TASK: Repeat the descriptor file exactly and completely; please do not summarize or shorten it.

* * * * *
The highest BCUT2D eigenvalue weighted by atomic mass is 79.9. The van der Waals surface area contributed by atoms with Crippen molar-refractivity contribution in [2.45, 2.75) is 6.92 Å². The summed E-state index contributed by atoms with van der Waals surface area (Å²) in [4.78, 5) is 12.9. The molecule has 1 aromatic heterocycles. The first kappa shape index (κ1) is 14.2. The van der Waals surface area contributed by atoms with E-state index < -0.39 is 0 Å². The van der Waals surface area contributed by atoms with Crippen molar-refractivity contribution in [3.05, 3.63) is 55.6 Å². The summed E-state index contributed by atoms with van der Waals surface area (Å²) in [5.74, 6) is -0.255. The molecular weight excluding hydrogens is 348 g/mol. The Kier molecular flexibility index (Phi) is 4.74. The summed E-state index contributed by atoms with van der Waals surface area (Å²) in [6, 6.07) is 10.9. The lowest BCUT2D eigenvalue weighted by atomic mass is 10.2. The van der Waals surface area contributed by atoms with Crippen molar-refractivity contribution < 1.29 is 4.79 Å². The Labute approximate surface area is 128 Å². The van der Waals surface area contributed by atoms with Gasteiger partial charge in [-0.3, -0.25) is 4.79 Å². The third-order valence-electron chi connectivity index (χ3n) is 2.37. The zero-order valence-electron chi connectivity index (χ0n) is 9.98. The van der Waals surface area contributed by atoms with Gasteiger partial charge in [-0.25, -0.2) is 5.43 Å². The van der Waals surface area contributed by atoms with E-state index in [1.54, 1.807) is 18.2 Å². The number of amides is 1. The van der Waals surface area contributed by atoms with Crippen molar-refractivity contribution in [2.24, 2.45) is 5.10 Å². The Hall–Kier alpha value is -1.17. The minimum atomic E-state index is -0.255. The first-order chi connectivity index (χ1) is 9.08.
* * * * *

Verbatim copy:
The highest BCUT2D eigenvalue weighted by atomic mass is 79.9. The van der Waals surface area contributed by atoms with Crippen molar-refractivity contribution in [2.45, 2.75) is 6.92 Å². The summed E-state index contributed by atoms with van der Waals surface area (Å²) in [4.78, 5) is 12.9. The molecule has 1 aromatic heterocycles. The first kappa shape index (κ1) is 14.2. The van der Waals surface area contributed by atoms with E-state index < -0.39 is 0 Å². The van der Waals surface area contributed by atoms with Crippen molar-refractivity contribution in [3.05, 3.63) is 55.6 Å². The summed E-state index contributed by atoms with van der Waals surface area (Å²) in [5.74, 6) is -0.255. The molecular weight excluding hydrogens is 348 g/mol. The Kier molecular flexibility index (Phi) is 4.74. The summed E-state index contributed by atoms with van der Waals surface area (Å²) in [6, 6.07) is 10.9. The lowest BCUT2D eigenvalue weighted by atomic mass is 10.2. The van der Waals surface area contributed by atoms with Crippen molar-refractivity contribution < 1.29 is 4.79 Å². The Labute approximate surface area is 128 Å². The van der Waals surface area contributed by atoms with Gasteiger partial charge in [-0.3, -0.25) is 4.79 Å². The third-order valence-electron chi connectivity index (χ3n) is 2.37. The zero-order valence-electron chi connectivity index (χ0n) is 9.98. The van der Waals surface area contributed by atoms with Gasteiger partial charge in [-0.25, -0.2) is 5.43 Å². The van der Waals surface area contributed by atoms with E-state index in [1.54, 1.807) is 18.2 Å². The number of amides is 1. The van der Waals surface area contributed by atoms with Crippen molar-refractivity contribution in [2.24, 2.45) is 5.10 Å². The Hall–Kier alpha value is -1.17. The minimum atomic E-state index is -0.255. The first-order chi connectivity index (χ1) is 9.08.